Don’t blame the West for junk food culture

Readers debate fast food. Other topics: marine life and high rent costs

Readers debate the effect of fast food on our daily lives. Fatima Al Marzouqi/The National
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In reference to the story How the western diet is the worst colonial export (May 8), it’s not about western or Arab diets. It’s about moderation, education and choice. All types of cuisine have unhealthy options. It’s up to us to regulate our consumption of those things. It’s wrong to blame the fast-food industry.

Ahmed Alanzi, Abu Dhabi

Calling predominantly American fast food a “western diet” is quite an insult to many western cuisines. And just for the record: spaghetti alfredo is not Italian.

Wiltrud Matthes, Dubai

Western food is not fast food, even though many popular fast-food businesses originated there. Western food is diverse. In America you will find many different cuisines from different parts of the world.

There are healthy and unhealthy foods. When I was young growing up in America’s Deep South, I rarely ate fast food. Everything was homemade, and fatty foods were eaten in moderation.

In addition, we were very active. Today’s society is just the opposite – people prefer fast food and a sedentary lifestyle. It’s awful.

Casey N Corley, Qatar

Western diet means more choices. That translates into more unhealthy choices, too. It’s important to educate the public. Perhaps a columnist, who is an expert on nutrition, can explain.

Patricia Estep, US

This is an economic problem as much as it is anything else. Healthy food is more expensive. Go to the grocery store and compare the price of normal pasta with whole wheat, or price-check quinoa. Or salmon with beef , or fresh-pressed juice with concentrated juice. People on lower incomes are forced to choose the unhealthy options.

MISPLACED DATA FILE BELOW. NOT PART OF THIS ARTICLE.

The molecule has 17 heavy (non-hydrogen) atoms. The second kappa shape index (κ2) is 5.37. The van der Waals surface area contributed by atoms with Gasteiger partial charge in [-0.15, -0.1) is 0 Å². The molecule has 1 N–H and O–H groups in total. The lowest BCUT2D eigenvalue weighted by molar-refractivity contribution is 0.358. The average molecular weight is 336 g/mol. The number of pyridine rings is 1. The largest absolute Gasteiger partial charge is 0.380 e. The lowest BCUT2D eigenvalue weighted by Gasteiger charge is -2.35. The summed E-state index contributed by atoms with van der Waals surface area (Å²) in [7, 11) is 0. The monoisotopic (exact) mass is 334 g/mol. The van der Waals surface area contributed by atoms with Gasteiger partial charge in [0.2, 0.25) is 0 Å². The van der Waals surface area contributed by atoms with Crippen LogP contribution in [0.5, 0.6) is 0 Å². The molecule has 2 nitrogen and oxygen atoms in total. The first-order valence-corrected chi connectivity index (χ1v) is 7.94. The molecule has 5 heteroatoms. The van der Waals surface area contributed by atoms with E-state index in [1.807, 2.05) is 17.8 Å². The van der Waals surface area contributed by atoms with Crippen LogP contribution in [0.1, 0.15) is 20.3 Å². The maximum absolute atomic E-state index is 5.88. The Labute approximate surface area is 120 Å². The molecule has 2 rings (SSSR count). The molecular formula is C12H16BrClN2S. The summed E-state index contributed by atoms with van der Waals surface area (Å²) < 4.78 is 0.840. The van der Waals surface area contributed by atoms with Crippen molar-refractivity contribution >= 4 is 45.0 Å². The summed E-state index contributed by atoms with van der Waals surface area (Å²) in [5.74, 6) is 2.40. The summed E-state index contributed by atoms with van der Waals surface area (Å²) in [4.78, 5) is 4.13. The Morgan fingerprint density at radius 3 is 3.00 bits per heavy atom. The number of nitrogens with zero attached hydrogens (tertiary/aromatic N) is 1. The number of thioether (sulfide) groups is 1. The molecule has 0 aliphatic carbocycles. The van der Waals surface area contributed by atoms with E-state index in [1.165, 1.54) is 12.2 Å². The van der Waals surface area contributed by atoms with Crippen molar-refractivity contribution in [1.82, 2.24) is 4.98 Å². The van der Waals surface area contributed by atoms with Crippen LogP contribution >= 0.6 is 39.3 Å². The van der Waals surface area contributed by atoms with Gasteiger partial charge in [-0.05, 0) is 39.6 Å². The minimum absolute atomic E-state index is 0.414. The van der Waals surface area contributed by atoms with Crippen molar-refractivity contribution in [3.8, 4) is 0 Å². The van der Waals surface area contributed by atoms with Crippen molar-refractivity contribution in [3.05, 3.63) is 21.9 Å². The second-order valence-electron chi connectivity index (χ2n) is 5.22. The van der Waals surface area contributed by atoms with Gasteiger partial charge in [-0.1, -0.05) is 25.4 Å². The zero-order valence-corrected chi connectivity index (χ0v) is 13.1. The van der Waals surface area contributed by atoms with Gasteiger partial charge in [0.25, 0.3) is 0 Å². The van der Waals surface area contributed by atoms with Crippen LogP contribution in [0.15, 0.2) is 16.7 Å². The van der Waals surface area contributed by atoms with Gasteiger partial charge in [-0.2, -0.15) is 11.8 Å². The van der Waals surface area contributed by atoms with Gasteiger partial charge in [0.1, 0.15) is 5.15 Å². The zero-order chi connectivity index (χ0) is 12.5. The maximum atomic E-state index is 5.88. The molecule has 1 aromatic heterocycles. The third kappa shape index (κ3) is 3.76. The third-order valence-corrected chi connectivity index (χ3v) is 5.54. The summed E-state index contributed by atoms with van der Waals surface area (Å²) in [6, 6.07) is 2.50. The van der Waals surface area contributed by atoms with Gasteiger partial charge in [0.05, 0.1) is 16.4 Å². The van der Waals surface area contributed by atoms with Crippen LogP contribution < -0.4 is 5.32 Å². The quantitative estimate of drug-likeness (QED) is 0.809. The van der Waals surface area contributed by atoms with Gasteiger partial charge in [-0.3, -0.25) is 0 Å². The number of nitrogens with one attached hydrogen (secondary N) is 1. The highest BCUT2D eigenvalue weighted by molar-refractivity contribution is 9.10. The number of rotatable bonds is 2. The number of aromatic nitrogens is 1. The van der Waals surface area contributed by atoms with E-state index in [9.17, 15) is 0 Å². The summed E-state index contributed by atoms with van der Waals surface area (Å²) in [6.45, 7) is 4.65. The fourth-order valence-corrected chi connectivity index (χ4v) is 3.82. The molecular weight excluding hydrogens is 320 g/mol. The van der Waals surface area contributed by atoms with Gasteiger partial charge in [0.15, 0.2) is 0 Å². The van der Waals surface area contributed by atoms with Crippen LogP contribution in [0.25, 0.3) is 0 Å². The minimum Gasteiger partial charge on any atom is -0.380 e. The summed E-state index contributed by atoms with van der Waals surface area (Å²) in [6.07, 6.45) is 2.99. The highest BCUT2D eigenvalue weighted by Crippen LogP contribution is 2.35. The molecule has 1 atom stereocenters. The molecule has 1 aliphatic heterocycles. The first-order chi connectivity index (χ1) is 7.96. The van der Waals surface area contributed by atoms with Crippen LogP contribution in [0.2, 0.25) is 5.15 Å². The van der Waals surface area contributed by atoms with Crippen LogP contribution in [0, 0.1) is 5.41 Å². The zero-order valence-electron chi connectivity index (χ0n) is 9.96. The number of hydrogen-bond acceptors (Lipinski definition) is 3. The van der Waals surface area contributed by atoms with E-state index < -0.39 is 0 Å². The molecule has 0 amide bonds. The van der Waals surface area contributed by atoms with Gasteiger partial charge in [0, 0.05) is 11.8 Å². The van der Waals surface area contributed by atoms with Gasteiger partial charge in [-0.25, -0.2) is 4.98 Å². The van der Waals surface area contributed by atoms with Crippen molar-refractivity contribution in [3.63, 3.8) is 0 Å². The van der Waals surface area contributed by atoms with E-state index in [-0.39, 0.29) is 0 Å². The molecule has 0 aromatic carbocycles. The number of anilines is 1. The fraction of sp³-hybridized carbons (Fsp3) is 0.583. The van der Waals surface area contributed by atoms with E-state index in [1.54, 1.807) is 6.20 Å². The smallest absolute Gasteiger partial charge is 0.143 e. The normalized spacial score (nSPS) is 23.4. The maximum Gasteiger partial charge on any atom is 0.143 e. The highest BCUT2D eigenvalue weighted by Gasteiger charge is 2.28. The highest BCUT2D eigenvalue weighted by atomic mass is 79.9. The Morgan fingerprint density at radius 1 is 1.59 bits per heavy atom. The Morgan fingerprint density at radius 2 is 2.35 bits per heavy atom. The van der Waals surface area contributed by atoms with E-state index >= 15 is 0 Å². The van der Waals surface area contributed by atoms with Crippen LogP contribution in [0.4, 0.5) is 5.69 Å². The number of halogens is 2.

Marie, Abu Dhabi

This is not about geography, but content. All cultures have junk foods and these are much easier to prepare, because of far greater availability and affordability of refined sugars, refined flours, starch, meat, salt and oil. This will adversely affect people – including western people – even if they stick to “traditional” cuisine.

Eating greasy mandi, noodles or biryani all the time and washing it down with sweetened traditional beverages is not a healthy diet either. Moreover, it is very much possible to have a healthy “western” diet.

Sohan Dsouza, Dubai

We need to save marine life

Regarding the story Third oil spill in Fujairah in two months leaves hoteliers fuming (May 7), what about the marine life and the safety of the people who enter the water before realising it’s full of oil? Where are the coast guards?

It’s obvious that these tankers are cleaning out their tanks not too far from the coast. And they know they can get away with it, so they keep coming back. More action is needed to protect this beautiful coastline.

Lisa Justice, Dubai

I was at Sambraid beach near Dibba on Saturday. Thankfully I didn’t see the spill. Something needs to be done quickly. The spill will have a huge impact on the marine life and ecology of the area.

Name withheld by request

We were at Al Aqah earlier this year and everyone who came in contact with the sea was covered in oil.

Osama Rashid, Dubai

It’s not just about high rents

I don’t think it’s just high rents (Mall rent hikes may force retailers to go online, May 9). It’s a combination of excessive mark-ups for luxury and high-street brands, poor customer service and old stock that have driven consumers online or to shop abroad.

Hessa Al R, UK